Medieval Origins: The Solicitors

Initially the work of solicitors had legal roots as it is currently the case in British or Portuguese law, since both the British solicitor and the Portuguese solicitador maintain in both countries some competences related to those of the current administrative agents, apart from those related to the professions of lawyer and barrister.

As an example of this spirit of sensitization of the administrative departments and the defence of the interests of the citizens, we can mention the study concerning the Royal Documents in the XVII Century. Some Diplomatic News, by the Permanent Lecturer of Diplomatic Palaeography of the University of Extremadura, Pedro Luis Lorenzo Cadarso, wherein it is reported that “In the 15th Century, and for a long time, Royal Decrees lacked a pre-established system for their communication, but the continuous requests for information from the barristers and solicitors that swarmed through the Court led to establish the practice of hanging a notice board announcing the decisions that had been taken that day, including royal decrees.

In this century, there are some provisions that refer to the solicitors, including the Pragmatic issued by Don Fernando and Dona Isabel in Toledo, in 1480, and in Alcalá, dated 9 April 1498 (Law 10, Title II, Book IV of the Novísima Recopilación de las Leyes de España – a systematization of Spanish Law, published in 1806, which was also used as a textbook for more than a century-), declaring the non-compatibility of the professions of solicitors and agents with those of of counselors, mayors, oidores, officials of the Public Treasury, etc.

Oscar Marín says in his book Gestores de la Real Justicia: Procuradores y Agentes de las Catedrales Nuevas en Madrid that “Because of the financial urgency of the Crown , from the first five years of the new century (1500) such concessions (the management of collections and the administration of the Reales Novenos – royal tithing) – became somewhat restricted; A little later, some concessions ran the risk of being suspended. Consequently, its negotiation in the Court occupied the first issue in the agenda of attorneys, solicitors and agents.”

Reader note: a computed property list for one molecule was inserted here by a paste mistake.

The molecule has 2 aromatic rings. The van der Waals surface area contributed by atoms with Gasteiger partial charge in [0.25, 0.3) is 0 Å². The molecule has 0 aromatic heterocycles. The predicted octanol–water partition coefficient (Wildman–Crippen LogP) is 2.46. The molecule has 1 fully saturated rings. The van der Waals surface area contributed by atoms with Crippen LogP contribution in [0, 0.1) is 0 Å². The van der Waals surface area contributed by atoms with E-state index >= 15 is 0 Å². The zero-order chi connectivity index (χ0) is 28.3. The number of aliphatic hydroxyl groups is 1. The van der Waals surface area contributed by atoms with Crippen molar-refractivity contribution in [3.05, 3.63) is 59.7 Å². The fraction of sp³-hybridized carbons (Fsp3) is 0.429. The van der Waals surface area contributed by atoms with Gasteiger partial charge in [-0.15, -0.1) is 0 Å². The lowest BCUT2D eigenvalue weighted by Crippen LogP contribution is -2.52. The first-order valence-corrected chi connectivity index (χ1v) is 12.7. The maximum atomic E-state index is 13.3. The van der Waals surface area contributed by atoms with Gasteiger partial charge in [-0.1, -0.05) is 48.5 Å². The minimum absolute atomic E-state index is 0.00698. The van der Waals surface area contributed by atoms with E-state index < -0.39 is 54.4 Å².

This way, and to the despair of the Spanish citizens of that time, during the XVII century the files became increasingly complex, in terms of the use of standardized documents and in the volume of documentary units and administrative acts they contained. To be familiarised with the procedures – and to be able to write the documents properly – became a matter of experts, so that a mass of barristers and solicitors could earn their living working for the councils and men who wanted to ask or inform the king about something, in addition to publishing forms (of a more than doubtful utility) of letters for use by those who decided to do it themselves, such as the Formulario y arte curioso de escribir cartas misivas, published by Juan Vicente in 1599, as Lorenzo Cadarso explains. In any case, all the communications exchanged between the Court and the kingdom was already in writing.

Rogelio Pérez Perdomo, dean of the School of Law of the Metropolitan University of Caracas, in his study “Los abogados americanos de la Monarquía Española”, performs a social and political analysis of the legal profession during the sixteenth century in the American colonies. In this work, he describes the picturesque panorama of characters that circulate in the halls and courts, in a semblance that could well be extrapolated to the situation of the Spanish Court: “The solicitors, also called tinterillos or pica-pleitos, were true substitutes for lawyers in any of their activities. They did not have a formal legal education, but they could boast of a practical knowledge of law. They were not registered before the Court or before any public or private body. They were of modest social origin, and consequently, their fees had to be also modest, … Their modest charges and the greater cultural proximity with the majority of the population could have been a terrible competition for the most socially distant lawyer. As the judicial procedure was written and the parties could represent themselves, there was no impediment for them to be actually advised by tinterillos.

In the seventeenth century the procedures became more complicated. Lorenzo Cadarso, in the aforementioned Study on Royal Documents in the 17th Century. Some Diplomatic News, affirms that a court order dated 20th June 1625 established that all the solicitors and business agents that work in the Court had to be registered within a term of fifteen days from its publication in the Notary Public Office of the Government of the Council of the Indies. However, step by step, the intrusion of people who were not duly qualified have any qualifications and acted on their own freed again the professional intrusion with the connivance of the Administration.